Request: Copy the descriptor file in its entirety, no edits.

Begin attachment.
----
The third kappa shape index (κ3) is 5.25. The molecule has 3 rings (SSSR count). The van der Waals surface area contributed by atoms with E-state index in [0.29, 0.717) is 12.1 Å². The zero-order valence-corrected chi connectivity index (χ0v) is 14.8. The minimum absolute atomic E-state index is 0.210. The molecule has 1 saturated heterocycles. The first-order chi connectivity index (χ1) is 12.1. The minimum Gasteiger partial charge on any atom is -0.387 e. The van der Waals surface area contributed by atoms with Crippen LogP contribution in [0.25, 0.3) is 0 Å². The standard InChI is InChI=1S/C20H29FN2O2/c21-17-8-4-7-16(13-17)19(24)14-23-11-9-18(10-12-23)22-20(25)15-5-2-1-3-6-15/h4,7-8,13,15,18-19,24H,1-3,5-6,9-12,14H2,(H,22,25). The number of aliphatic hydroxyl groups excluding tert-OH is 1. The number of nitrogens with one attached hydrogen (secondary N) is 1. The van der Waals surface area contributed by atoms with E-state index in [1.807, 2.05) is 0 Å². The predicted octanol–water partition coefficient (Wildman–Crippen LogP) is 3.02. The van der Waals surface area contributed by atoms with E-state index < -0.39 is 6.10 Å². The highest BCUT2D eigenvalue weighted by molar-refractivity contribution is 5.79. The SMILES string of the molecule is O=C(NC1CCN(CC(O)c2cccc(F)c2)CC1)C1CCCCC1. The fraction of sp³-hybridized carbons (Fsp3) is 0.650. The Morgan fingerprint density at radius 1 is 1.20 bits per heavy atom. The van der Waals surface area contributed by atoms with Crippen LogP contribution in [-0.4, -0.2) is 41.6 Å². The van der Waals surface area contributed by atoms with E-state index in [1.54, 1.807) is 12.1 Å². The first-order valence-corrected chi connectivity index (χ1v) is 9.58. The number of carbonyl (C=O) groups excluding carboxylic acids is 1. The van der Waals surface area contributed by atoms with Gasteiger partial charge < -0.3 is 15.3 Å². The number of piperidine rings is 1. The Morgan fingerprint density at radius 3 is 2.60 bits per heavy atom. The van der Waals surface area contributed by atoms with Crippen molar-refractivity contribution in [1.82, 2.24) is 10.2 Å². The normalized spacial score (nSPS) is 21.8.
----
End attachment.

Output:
The third kappa shape index (κ3) is 5.25. The molecule has 3 rings (SSSR count). The van der Waals surface area contributed by atoms with E-state index in [0.29, 0.717) is 12.1 Å². The zero-order valence-corrected chi connectivity index (χ0v) is 14.8. The minimum absolute atomic E-state index is 0.210. The molecule has 1 saturated heterocycles. The first-order chi connectivity index (χ1) is 12.1. The minimum Gasteiger partial charge on any atom is -0.387 e. The van der Waals surface area contributed by atoms with Crippen LogP contribution in [0.25, 0.3) is 0 Å². The standard InChI is InChI=1S/C20H29FN2O2/c21-17-8-4-7-16(13-17)19(24)14-23-11-9-18(10-12-23)22-20(25)15-5-2-1-3-6-15/h4,7-8,13,15,18-19,24H,1-3,5-6,9-12,14H2,(H,22,25). The number of aliphatic hydroxyl groups excluding tert-OH is 1. The number of nitrogens with one attached hydrogen (secondary N) is 1. The van der Waals surface area contributed by atoms with E-state index in [1.807, 2.05) is 0 Å². The predicted octanol–water partition coefficient (Wildman–Crippen LogP) is 3.02. The van der Waals surface area contributed by atoms with E-state index < -0.39 is 6.10 Å². The highest BCUT2D eigenvalue weighted by molar-refractivity contribution is 5.79. The SMILES string of the molecule is O=C(NC1CCN(CC(O)c2cccc(F)c2)CC1)C1CCCCC1. The fraction of sp³-hybridized carbons (Fsp3) is 0.650. The Morgan fingerprint density at radius 1 is 1.20 bits per heavy atom. The van der Waals surface area contributed by atoms with Crippen LogP contribution in [-0.4, -0.2) is 41.6 Å². The van der Waals surface area contributed by atoms with E-state index in [1.54, 1.807) is 12.1 Å². The first-order valence-corrected chi connectivity index (χ1v) is 9.58. The number of carbonyl (C=O) groups excluding carboxylic acids is 1. The van der Waals surface area contributed by atoms with Gasteiger partial charge < -0.3 is 15.3 Å². The number of piperidine rings is 1. The Morgan fingerprint density at radius 3 is 2.60 bits per heavy atom. The van der Waals surface area contributed by atoms with Crippen molar-refractivity contribution in [1.82, 2.24) is 10.2 Å². The normalized spacial score (nSPS) is 21.8.